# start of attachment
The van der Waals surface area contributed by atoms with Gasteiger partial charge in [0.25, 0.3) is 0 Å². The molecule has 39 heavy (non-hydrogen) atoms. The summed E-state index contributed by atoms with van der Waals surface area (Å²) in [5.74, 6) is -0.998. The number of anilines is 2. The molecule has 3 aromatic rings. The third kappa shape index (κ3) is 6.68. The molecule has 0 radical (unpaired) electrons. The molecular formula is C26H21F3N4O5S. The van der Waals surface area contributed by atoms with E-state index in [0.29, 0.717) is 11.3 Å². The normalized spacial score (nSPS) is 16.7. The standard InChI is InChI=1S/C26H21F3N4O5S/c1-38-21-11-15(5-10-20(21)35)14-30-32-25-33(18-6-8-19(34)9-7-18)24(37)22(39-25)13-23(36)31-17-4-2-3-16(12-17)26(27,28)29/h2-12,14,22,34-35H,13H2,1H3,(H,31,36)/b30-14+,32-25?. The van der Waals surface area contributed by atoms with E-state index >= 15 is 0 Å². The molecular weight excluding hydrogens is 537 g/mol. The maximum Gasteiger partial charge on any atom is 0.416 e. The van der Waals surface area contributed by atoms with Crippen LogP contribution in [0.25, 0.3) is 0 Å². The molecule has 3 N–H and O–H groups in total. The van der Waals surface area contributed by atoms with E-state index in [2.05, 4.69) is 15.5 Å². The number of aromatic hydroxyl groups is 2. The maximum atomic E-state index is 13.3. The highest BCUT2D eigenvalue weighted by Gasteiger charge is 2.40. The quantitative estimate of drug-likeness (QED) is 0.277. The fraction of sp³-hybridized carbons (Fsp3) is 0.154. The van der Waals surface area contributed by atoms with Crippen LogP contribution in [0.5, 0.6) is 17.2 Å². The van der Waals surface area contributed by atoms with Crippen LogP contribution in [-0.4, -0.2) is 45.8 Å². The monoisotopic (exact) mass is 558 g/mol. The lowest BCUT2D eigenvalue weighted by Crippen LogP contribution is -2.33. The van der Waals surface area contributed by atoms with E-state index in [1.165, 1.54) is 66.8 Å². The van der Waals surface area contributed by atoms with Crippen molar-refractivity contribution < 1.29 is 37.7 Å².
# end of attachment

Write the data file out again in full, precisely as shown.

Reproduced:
The van der Waals surface area contributed by atoms with Gasteiger partial charge in [0.25, 0.3) is 0 Å². The molecule has 39 heavy (non-hydrogen) atoms. The summed E-state index contributed by atoms with van der Waals surface area (Å²) in [5.74, 6) is -0.998. The number of anilines is 2. The molecule has 3 aromatic rings. The third kappa shape index (κ3) is 6.68. The molecule has 0 radical (unpaired) electrons. The molecular formula is C26H21F3N4O5S. The van der Waals surface area contributed by atoms with E-state index in [0.29, 0.717) is 11.3 Å². The normalized spacial score (nSPS) is 16.7. The standard InChI is InChI=1S/C26H21F3N4O5S/c1-38-21-11-15(5-10-20(21)35)14-30-32-25-33(18-6-8-19(34)9-7-18)24(37)22(39-25)13-23(36)31-17-4-2-3-16(12-17)26(27,28)29/h2-12,14,22,34-35H,13H2,1H3,(H,31,36)/b30-14+,32-25?. The van der Waals surface area contributed by atoms with E-state index >= 15 is 0 Å². The molecular weight excluding hydrogens is 537 g/mol. The maximum Gasteiger partial charge on any atom is 0.416 e. The van der Waals surface area contributed by atoms with Crippen LogP contribution in [0.25, 0.3) is 0 Å². The molecule has 3 N–H and O–H groups in total. The van der Waals surface area contributed by atoms with E-state index in [2.05, 4.69) is 15.5 Å². The number of aromatic hydroxyl groups is 2. The maximum atomic E-state index is 13.3. The highest BCUT2D eigenvalue weighted by Gasteiger charge is 2.40. The quantitative estimate of drug-likeness (QED) is 0.277. The fraction of sp³-hybridized carbons (Fsp3) is 0.154. The van der Waals surface area contributed by atoms with Crippen LogP contribution in [0.5, 0.6) is 17.2 Å². The van der Waals surface area contributed by atoms with Crippen LogP contribution in [-0.4, -0.2) is 45.8 Å². The monoisotopic (exact) mass is 558 g/mol. The lowest BCUT2D eigenvalue weighted by Crippen LogP contribution is -2.33. The van der Waals surface area contributed by atoms with E-state index in [1.165, 1.54) is 66.8 Å². The van der Waals surface area contributed by atoms with Crippen molar-refractivity contribution < 1.29 is 37.7 Å².